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Encyclopedia > Reinforced concrete
Reinforced concrete at Sainte Jeanne d'Arc Church (Nice, France): architect Jacques Dror, 1926–1933
Reinforced concrete at Sainte Jeanne d'Arc Church (Nice, France): architect Jacques Dror, 1926–1933

Reinforced concrete, also called ferroconcrete in some countries, is concrete in which reinforcement bars ("rebars") or fibers have been incorporated to strengthen a material that would otherwise be brittle. In industrialised countries, nearly all concrete used in construction is reinforced concrete. Download high resolution version (512x768, 69 KB)Sainte Jeanne dArc Church Photograph available under GFDL license. ... Download high resolution version (512x768, 69 KB)Sainte Jeanne dArc Church Photograph available under GFDL license. ... Sainte Jeanne dArc at night Sainte Jeanne dArc is a Catholic church located in Nice, France noticeable for its original architecture. ... This article is about the construction material. ... A tied rebar beam cage. ... A material is brittle if it is subject to fracture when subjected to stress i. ...

Contents

History

The use of reinforced concrete is a relatively recent invention, usually attributed to Joseph-Louis Lambot in 1848. Joseph Monier, a French gardener, patented a design for reinforced garden tubs in 1867, and later patented reinforced concrete beams and posts for railway and road guardrails. Joseph-Louis Lambot (born May 22, 1814 in Montfort sur Argens died August 2, 1887 in Brignoles), is the inventor of ferro-cement, which led to the development of what is now known as reinforced concrete. ... ... Joseph Monier Joseph Monier (November 8, 1823, Saint-Quentin-de-Poterie, France—March 13, 1906, Paris) was a French gardener and one of the principal inventors of reinforced concrete. ... See also: 1866 in architecture, other events of 1867, 1868 in architecture and the architecture timeline. ...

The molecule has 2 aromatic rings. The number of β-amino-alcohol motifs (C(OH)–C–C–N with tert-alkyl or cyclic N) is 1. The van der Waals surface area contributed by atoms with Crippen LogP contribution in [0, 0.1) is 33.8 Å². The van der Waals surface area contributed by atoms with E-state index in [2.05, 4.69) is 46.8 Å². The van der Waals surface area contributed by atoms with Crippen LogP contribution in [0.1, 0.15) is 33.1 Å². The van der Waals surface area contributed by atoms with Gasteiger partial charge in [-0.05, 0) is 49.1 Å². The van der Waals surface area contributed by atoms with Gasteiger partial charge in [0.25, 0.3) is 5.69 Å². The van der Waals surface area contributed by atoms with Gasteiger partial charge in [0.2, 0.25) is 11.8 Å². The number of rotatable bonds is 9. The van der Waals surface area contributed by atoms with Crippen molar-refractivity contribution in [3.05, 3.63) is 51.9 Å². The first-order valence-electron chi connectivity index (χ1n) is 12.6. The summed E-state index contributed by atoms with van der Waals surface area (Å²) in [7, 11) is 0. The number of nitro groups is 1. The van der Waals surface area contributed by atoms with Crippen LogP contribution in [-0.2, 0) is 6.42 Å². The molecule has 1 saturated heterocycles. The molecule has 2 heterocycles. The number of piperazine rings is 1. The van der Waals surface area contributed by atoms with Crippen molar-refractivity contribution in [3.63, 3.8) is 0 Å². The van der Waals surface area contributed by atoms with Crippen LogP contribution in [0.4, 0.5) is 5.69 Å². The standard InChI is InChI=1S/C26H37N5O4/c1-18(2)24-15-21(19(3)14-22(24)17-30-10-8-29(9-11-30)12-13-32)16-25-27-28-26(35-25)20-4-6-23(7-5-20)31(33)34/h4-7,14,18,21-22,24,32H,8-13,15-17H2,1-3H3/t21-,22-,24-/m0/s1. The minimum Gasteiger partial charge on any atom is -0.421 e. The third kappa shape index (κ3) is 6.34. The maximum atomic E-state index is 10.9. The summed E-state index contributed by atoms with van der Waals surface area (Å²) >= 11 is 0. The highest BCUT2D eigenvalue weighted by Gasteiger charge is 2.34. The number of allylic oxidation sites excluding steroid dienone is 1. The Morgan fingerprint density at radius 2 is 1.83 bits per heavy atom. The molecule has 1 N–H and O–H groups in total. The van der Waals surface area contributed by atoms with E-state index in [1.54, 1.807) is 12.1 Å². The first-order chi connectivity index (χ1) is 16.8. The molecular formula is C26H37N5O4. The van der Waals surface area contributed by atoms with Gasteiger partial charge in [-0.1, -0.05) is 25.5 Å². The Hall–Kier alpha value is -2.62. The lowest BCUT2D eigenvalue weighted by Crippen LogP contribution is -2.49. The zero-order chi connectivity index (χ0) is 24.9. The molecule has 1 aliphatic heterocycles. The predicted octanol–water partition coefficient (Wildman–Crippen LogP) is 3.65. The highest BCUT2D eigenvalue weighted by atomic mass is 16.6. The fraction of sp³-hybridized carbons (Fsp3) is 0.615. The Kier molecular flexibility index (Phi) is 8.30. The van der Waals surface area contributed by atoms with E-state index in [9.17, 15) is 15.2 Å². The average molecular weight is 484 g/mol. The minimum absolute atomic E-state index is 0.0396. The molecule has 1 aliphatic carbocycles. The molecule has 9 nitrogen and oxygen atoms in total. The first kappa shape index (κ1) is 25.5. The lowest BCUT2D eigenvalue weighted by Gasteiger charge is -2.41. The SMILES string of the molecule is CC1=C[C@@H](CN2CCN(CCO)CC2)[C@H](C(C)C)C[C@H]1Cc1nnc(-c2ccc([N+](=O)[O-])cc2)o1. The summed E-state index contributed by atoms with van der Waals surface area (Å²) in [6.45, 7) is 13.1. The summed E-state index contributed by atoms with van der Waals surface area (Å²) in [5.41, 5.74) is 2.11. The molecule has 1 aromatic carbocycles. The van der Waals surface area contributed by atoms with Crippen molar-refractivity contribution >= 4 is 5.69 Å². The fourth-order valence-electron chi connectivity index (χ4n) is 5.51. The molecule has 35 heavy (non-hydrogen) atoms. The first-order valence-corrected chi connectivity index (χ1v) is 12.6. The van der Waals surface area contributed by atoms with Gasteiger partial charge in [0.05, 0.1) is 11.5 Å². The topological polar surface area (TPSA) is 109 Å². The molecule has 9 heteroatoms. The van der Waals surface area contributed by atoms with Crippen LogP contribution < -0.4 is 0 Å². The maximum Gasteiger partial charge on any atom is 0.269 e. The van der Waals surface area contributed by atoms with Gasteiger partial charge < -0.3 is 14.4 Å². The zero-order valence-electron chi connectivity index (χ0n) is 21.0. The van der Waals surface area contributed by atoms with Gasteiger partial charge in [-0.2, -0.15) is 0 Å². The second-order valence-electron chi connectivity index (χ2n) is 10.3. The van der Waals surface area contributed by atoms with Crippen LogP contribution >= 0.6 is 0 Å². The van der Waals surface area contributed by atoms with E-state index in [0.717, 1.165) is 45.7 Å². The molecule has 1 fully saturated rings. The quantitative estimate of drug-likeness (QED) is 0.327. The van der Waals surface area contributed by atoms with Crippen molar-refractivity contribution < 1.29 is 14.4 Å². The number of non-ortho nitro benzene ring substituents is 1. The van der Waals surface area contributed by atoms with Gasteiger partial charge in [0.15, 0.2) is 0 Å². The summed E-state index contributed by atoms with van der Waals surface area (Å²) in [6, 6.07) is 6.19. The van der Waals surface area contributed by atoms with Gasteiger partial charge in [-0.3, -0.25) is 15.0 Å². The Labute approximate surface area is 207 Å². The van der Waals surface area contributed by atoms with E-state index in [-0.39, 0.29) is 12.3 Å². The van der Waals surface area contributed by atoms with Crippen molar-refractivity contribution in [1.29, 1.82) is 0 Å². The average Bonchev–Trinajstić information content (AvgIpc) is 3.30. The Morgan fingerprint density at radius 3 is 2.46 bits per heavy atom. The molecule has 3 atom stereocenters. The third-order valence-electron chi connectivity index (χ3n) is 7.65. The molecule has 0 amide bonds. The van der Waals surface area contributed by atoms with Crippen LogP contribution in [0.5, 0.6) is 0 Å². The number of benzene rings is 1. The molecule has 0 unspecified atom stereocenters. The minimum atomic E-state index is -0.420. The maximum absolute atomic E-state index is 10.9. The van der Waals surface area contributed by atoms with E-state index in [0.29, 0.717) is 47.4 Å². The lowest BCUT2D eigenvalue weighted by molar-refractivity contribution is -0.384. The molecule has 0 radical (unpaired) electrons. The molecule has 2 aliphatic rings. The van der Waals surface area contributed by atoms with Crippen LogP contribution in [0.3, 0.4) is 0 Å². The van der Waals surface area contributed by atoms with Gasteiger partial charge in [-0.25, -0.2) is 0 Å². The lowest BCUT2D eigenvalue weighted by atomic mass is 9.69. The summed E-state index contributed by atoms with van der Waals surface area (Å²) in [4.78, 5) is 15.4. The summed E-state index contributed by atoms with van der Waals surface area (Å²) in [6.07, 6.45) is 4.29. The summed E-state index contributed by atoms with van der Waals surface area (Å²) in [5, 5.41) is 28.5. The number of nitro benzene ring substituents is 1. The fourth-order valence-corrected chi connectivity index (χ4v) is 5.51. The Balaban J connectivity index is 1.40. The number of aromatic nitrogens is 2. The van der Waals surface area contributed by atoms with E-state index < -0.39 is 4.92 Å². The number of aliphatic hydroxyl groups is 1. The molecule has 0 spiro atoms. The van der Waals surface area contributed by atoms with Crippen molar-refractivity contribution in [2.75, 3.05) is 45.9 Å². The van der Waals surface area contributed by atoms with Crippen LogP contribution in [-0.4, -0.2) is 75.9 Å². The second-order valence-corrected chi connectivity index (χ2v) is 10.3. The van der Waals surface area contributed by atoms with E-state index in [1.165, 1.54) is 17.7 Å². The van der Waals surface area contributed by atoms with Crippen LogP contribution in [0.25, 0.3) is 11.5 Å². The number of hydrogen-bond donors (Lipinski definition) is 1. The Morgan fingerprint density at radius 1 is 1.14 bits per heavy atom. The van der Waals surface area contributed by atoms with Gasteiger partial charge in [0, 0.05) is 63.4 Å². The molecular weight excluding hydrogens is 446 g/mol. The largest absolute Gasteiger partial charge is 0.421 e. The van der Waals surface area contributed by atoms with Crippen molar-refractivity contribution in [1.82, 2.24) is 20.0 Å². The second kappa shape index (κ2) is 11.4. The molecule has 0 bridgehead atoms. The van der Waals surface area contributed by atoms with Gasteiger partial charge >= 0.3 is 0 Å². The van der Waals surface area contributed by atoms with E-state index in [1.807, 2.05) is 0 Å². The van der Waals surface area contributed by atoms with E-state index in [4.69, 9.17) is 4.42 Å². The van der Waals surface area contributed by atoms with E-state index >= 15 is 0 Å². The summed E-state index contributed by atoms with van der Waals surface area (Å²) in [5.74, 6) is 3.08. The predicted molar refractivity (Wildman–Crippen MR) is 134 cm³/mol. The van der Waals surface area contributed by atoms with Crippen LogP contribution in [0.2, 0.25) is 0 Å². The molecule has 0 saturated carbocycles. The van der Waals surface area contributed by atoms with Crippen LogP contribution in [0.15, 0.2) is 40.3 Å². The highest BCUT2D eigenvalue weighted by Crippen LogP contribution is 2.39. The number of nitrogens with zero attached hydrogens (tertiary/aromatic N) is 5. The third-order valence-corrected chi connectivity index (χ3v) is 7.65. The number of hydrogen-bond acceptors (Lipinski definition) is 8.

Early reinforced concrete remained a patented rather than generic product, with different firms developing competing systems. The German company Wayss & Freitag was formed in 1875, with A.G. Wayss publishing a book on reinforced concrete in 1887. Their major competitor in Europe was the firm of Francois Hennebique, set up in 1892. Hennebique completed over 7,000 structures in reinforced concrete within his firm's first ten years.[1] See also: 1874 in architecture, other events of 1875, 1876 in architecture and the architecture timeline. ... See also: 1886 in architecture, other events of 1887, 1888 in architecture and the architecture timeline. ... Châtellerault bridge, bottom of picture François Hennebique (April 26, 1842 – March, 1921) was a French engineer and self-educated builder who patented his pioneering reinforced-concrete construction system in 1892. ... See also: 1891 in architecture, other events of 1892, 1893 in architecture and the architecture timeline. ...